[Haskell-cafe] Project postmortem
weeksie at twelvestone.com
Thu Nov 17 17:59:19 EST 2005
What would your impression be of building an application in Haskell
versus Erlang from a practical point of view given your experiences
with this project and the Erlang poker server?
My feelings having developed a little with Erlang and embarking on a
Haskell project are that the learning curve is far steeper with
Haskell but it is far more elegant and readable. I'm still climbing
that curve though (IO makes me want to pull my hair out).
Thanks for writing up that post mortem. There's lots of good info in
there, especially for a newbie like myself.
On 18/11/2005, at 12:43 AM, Joel Reymont wrote:
> I have done a lot of experiments over the past few weeks and came
> to a few interesting conclusions. First some background, then
> issues, solutions and conclusions.
> I wrote a test harness for a poker server that understands the
> different binary packets and can send and receive them. The harness
> launches each "script" in a separate unbound thread that connects
> to the server via TCP and does its work.
> The main goals of the project were: easy scripting, very high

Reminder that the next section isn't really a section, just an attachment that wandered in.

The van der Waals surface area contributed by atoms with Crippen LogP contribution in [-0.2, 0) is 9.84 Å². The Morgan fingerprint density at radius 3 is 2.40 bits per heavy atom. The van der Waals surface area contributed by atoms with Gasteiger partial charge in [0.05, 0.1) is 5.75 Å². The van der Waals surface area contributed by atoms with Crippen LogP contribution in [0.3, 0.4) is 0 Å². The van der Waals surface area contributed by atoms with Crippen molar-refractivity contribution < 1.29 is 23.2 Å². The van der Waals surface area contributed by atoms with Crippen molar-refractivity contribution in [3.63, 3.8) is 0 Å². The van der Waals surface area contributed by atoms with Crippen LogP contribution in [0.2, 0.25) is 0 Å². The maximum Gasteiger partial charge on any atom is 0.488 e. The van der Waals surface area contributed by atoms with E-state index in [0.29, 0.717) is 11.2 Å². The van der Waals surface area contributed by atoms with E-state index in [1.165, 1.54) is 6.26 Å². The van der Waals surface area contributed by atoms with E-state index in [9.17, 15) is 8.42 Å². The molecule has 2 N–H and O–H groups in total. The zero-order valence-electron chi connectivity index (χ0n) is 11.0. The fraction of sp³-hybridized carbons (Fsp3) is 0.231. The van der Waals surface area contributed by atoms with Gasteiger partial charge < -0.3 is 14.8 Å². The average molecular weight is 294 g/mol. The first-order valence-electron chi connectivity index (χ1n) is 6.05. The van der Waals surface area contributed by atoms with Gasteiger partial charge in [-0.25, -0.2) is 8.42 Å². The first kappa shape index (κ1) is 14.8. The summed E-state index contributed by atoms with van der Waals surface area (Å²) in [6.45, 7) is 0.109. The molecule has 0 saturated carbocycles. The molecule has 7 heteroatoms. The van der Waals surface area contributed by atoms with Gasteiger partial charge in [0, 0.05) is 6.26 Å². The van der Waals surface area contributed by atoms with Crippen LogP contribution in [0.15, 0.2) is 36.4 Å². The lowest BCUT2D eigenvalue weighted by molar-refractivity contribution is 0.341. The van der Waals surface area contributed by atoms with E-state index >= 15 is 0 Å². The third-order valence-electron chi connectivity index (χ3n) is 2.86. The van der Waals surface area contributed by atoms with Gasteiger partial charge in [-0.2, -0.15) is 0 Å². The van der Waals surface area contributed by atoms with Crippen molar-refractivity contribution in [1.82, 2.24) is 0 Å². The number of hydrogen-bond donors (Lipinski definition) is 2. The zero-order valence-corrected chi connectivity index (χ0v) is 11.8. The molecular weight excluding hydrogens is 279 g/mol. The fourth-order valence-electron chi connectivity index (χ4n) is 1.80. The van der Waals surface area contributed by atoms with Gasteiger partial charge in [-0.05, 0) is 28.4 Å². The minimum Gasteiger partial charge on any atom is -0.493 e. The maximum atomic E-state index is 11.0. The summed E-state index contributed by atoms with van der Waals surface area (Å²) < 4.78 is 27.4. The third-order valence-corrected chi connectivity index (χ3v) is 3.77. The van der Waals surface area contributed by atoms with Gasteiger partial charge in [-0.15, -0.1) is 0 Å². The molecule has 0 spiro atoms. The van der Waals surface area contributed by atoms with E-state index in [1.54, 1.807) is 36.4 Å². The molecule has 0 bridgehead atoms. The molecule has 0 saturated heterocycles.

> number of connections from the harness (a few thousand) and running
> on Windows. I develop on Mac OSX but have a Windows machine for
> testing and to run the poker server.
> Another key goal was to support the server encryption. SSL
> encryption is done in a wierd way that requires attaching read/
> write OpenSSL BIOs to the SSL descriptor so that SSL encrypts to/
> from memory. Encrypted chunks are then taken from the BIOs and sent
> as payload in servver packets.
> Overall, I probably spent about 4 weeks writing the server and
> about 2 more weeks grappling with the various issues. The issues
> centered around 1) the program trashing memory like no tomorrow, 2)
> intermittent crashes on Windows and 3) not being able to launch a
> high number of connections on Windows before crashing.
> I significantly improved trashing of memory by switching to plain
> Haskell structures from nested lists of wxHaskell-style properties
> (attr := value). Intermittent crashes were harder to troubleshoot,
> specially given that things were running smoothly on Mac OSX.
> Stack traces pointed into libcrypto (part of OpenSSL) and thus to
> the BIOs that I was allocating. I guesses that OpenSSL was maxing
> out some resources and closed the leak by explicitly freeing the
> SSL descriptor which freed the associated BIO structures. Then
> things got wierder as my program started crashing in a different
> place entirely with stack traces like this:
> Program received signal EXC_BAD_ACCESS, Could not access memory.
> Reason: KERN_INVALID_ADDRESS at address: 0x3139322e
> 0x0027c174 in s8j1_info ()
> (gdb) where
> #0 0x0027c174 in s8j1_info ()
> #1 0x0021c9f4 in StgRunIsImplementedInAssembler () at StgCRun.c:576
> #2 0x0021cdc4 in schedule (mainThread=0x1100360,
> initialCapability=0x308548) at Schedule.c:932
> #3 0x0021dd6c in waitThread_ (m=0x1100360, initialCapability=0x0)
> at Schedule.c:2156
> #4 0x0021dc50 in scheduleWaitThread (tso=0x13c0000, ret=0x0,